Sidney Volunteer Fire Department are settling in to their impressive new home and say they are better prepared than ever to respond to emergencies.
The purpose built Community Safety Building cost $16,300,000 and involved coordination across the Town of Sidney’s different departments.
Sidney Fire Chief Brett Mikkelsen travelled across Canada and the States, talking to chiefs and architects, before bringing back best practice techniques and the latest ways to increase efficiency.
The facility is sleek and modern, but robustly functional. Brushed concrete floors and large windows are complemented by a red motif that runs through the building. Entry to rooms is by electronic key fob and big televisions adorn walls, offering advice to visitors or the latest emergency information.
The two bywords in the project seem to be “multi-functionality” and “flow,” with the building’s design allowing personnel to swirl around the building from station to related station quickly.
“You need to design the building so that there is an expedient work flow to get the staff to the trucks quickly and there needs to be no cross contamination, so all the dirty areas in the building, gear room and outside [rooms] are on separate HVAC circuits [air flow system] so there is no mixing of clean and dirty air,” says Mikkelsen.
Upstairs there are understated meeting rooms, a training room with new computers, a large board room and spaces that can be partitioned off or opened up, using movable screens.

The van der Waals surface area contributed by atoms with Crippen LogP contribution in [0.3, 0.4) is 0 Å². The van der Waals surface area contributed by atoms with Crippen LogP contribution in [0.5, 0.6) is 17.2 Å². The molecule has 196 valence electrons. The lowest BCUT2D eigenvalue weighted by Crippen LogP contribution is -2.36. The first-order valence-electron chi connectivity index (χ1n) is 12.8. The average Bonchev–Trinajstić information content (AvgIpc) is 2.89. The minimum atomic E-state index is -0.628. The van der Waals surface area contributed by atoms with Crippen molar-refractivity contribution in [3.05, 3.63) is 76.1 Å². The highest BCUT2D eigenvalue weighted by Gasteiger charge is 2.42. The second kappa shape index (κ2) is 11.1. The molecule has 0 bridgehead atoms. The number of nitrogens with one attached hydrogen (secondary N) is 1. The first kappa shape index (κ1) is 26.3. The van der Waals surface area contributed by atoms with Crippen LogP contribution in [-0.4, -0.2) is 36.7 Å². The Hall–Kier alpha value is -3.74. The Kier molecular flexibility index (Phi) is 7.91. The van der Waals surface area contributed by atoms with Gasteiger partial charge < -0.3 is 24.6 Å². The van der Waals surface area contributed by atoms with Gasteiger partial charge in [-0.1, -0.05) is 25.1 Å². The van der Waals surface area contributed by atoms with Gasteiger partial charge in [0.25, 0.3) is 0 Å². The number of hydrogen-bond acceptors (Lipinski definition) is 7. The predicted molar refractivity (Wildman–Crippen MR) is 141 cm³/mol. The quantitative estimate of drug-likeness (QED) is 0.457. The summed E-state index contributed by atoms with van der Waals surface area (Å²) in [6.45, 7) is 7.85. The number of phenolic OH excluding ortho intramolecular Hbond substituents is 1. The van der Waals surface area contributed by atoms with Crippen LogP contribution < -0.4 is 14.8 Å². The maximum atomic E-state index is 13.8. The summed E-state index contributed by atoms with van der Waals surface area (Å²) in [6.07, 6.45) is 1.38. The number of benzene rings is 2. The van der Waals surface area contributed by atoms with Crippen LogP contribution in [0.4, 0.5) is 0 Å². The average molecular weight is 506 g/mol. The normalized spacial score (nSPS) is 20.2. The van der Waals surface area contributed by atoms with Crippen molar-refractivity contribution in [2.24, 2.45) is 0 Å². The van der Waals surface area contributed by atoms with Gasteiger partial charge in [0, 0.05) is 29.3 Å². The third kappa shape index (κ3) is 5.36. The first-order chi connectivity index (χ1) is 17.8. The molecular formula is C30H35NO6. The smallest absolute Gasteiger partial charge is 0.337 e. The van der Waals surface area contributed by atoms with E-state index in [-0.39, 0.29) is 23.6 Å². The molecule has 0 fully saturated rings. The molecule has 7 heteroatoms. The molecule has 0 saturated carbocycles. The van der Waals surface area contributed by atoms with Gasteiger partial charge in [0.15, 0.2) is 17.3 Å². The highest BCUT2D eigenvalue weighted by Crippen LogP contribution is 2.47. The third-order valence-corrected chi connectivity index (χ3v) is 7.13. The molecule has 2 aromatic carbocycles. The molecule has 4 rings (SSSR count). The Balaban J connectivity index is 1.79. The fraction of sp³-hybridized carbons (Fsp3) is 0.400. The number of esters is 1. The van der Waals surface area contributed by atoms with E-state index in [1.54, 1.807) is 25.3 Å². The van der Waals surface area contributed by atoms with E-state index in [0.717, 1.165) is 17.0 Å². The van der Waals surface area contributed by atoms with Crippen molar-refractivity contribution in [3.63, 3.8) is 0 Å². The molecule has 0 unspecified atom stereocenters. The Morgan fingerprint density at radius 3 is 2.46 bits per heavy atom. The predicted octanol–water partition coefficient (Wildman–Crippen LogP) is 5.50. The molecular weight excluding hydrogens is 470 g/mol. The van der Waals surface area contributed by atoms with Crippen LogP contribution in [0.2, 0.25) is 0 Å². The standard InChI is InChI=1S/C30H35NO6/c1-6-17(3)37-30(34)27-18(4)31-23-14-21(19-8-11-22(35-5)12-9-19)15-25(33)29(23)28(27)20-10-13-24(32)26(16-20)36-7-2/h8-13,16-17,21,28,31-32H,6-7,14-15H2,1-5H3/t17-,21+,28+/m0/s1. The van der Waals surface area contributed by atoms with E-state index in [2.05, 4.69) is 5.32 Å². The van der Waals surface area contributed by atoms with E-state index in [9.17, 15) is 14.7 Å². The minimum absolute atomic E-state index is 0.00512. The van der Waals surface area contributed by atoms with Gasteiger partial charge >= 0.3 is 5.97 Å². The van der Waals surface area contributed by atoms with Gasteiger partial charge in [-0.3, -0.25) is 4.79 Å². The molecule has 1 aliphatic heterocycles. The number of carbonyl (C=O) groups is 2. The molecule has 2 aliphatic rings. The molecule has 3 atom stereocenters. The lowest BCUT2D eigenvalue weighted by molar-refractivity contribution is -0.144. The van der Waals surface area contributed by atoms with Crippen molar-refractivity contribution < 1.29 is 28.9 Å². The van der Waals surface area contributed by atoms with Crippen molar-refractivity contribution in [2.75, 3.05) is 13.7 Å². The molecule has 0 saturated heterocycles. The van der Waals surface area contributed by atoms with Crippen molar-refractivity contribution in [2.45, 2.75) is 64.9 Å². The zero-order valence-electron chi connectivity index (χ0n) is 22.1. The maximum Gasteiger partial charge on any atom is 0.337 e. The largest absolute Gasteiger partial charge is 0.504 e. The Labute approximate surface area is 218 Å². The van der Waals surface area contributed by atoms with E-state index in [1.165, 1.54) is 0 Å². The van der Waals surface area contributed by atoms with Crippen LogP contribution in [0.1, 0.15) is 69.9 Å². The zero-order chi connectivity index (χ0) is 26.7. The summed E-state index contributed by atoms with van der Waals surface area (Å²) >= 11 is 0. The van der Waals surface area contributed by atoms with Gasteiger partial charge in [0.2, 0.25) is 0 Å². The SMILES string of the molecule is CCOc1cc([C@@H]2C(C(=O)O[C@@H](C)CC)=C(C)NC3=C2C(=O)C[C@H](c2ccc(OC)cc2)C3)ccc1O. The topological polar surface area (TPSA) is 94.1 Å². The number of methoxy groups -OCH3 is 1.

CREST emergency communication infrastructure is being added and BC Emergency Health Services’ ambulances are due to move in next door within the next few weeks. A seismic monitor nestled in the corner of one of the rooms is a reminder that this multi-agency hub is now the area’s Emergency Operations Centre.
Mikkelsen makes the point that volunteer fire services need to be fit-for-purpose and attractive to members. He sees his volunteers as “occupational athletes,” so has provided a small gym, as well as recreation areas and a kitchen. Four small dorm rooms have also been built, more for the future than now, demonstrating his commitment to plan for the future.
“With volunteers, if you create an environment where they want to be, when their pager goes off, they’re here,” he explains, “A lot of what we’re trying to create is a place they can take pride in, as well as keep fit.”
The building is striking for both its size and capabilities, with the large ground floor space housing the department’s fire trucks as well as having a number of ante rooms, with first aid kit and decontamination stations. A large training tower and mock apartment, for smoke rescue simulation, run up the side of the building.
Attention to detail has clearly been a focus of the project, with every nook and cranny utilized for something. The ground floor is V shaped for water run off, the traditional fireman’s pole replaced with a safer slide and two infra-red decontamination saunas were installed in efforts to help staff deal with heavy metal and toxins exposure.
The building will be open to the public July 1.
If you would like to donate to the department’s Muscular Dystrophy campaign call 250-656-2121.